header is screenshot from Battlefield V
A Sad, Fun Story
Reid McCarter

“Death is death no matter where you are,” a voiceover says during Battlefield V’s opening, “And suffering is the same in every language.” True to this, the beginning of the game zooms around the world to show people of various nations in the midst of World War II’s international battles. The player assumes control of one of them—an Allied soldier fighting Nazis under the spectral green waves of the Northern Lights in Norway, say—for a short period of time before being killed. The next perspective in this instance is a German tank driver fighting on the Libyan coast. He, too, dies quickly before the camera flies into the stratosphere to pick a different region of the globe to provide its focus. The idea with all of this is to hammer home the always worthwhile message that war is absurdly cruel no matter who it’s visited upon. For those asleep in the back, the sequence is capped off with a video montage depicting other combatants in peril, all overlaid with saccharine flutes and a stoic narration about the gravity of the Second World War.

Again, the sentiment is just fine and is, in its globe-hopping, a valuable reminder that WWII was fought by more than just strong-jawed white Americans in Western Europe and the Japanese-occupied Pacific. It is, though, more than a little strange when contrasted with the superfluous nature of playing Battlefield V itself. Once the cutscenes end and the fighting begins, the game turns into something very different. For its single-player, this means running around a selection of environments completing objectives in whichever way’s deemed best. In some cases, a lone soldier might quietly slit the throat of a Nazi guard to plant explosives on an anti-aircraft emplacement. In others, that same soldier may sprint around German soldiers like a maniac, shooting blindly at nearby threats while hammering the jump button, and lobbing grenade after grenade at a gun pit to accomplish the same goal. For the multiplayer, of course, the ridiculousness of seeing so many other digital soldiers fighting the war with similarly alien movements is increased still further. None of it feels very somber unless the player takes great pains to adjust their behaviour to be as thematically appropriate as possible.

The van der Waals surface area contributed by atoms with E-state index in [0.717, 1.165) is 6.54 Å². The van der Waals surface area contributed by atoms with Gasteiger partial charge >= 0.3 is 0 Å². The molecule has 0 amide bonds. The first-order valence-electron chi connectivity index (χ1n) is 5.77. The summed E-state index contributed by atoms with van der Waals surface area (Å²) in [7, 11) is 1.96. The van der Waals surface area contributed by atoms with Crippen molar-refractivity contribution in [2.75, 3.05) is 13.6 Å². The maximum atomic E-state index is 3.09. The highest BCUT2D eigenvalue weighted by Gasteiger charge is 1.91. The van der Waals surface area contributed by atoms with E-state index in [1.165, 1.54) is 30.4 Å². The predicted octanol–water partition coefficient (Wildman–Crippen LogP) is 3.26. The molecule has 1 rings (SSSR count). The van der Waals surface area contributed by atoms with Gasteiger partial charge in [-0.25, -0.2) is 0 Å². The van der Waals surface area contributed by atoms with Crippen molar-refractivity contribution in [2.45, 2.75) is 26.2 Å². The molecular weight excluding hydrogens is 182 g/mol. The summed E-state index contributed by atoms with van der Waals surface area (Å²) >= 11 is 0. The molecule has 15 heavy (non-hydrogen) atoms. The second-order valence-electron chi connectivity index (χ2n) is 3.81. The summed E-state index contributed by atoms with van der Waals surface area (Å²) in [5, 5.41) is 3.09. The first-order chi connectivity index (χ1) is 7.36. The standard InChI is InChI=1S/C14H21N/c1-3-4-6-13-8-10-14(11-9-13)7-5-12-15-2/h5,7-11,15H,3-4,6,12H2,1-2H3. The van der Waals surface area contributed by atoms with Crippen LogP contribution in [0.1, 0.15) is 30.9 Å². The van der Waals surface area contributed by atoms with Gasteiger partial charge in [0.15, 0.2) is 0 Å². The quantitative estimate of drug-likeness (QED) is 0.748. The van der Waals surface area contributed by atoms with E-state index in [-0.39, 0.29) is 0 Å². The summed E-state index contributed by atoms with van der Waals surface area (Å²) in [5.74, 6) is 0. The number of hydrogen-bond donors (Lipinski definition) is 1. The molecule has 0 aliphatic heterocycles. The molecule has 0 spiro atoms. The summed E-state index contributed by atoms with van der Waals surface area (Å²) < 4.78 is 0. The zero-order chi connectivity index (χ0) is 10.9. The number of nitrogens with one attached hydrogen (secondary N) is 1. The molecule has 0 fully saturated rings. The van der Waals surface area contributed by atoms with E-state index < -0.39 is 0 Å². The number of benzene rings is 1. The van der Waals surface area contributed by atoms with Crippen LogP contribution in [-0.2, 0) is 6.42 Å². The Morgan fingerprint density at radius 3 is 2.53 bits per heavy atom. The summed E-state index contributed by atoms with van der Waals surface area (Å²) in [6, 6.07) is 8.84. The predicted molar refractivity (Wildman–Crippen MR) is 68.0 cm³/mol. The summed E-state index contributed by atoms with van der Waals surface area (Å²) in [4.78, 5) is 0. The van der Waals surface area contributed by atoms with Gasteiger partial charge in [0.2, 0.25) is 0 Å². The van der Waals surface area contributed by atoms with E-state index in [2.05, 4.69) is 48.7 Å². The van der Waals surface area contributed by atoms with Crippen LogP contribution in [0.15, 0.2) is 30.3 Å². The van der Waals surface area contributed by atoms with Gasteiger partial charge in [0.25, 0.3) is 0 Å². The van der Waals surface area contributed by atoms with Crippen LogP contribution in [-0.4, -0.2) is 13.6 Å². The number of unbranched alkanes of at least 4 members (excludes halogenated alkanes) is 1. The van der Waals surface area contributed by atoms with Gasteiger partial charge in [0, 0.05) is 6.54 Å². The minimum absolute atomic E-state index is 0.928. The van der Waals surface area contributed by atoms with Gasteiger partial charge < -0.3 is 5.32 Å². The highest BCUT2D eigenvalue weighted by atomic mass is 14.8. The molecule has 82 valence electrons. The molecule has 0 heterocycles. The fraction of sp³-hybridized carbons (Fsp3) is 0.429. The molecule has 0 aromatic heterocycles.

And yet, war is portrayed in Battlefield V with an almost enthusiastic sensitivity whenever the controller’s set down—as in the video introductions to the game’s selection of single-player short stories. One of them follows a young English criminal sent to fight in the British SBS. By the time it ends, the combat mission turns into a coming-of-age tale where the criminal’s brusque commander becomes something of a father figure, providing a level of comfort and understanding the recruit’s actual, bank robber dad wouldn’t give him. Another, centered on a Senegalese Tirailleur, sees he and his troops treated with disdain by the racist French forces they fight alongside to liberate their colonizer’s country. Not only are the Senegalese soldiers shown mourning the deaths of their own Tirailleur comrades, but the chapter ends with the protagonist storming the inner holds of a Nazi-occupied chateau only to find a dozen or so enemy troops sadly groaning in a makeshift field hospital. Earlier in this story, one soldier stops another from shooting a fleeing enemy, suggesting that there’s been enough violence already.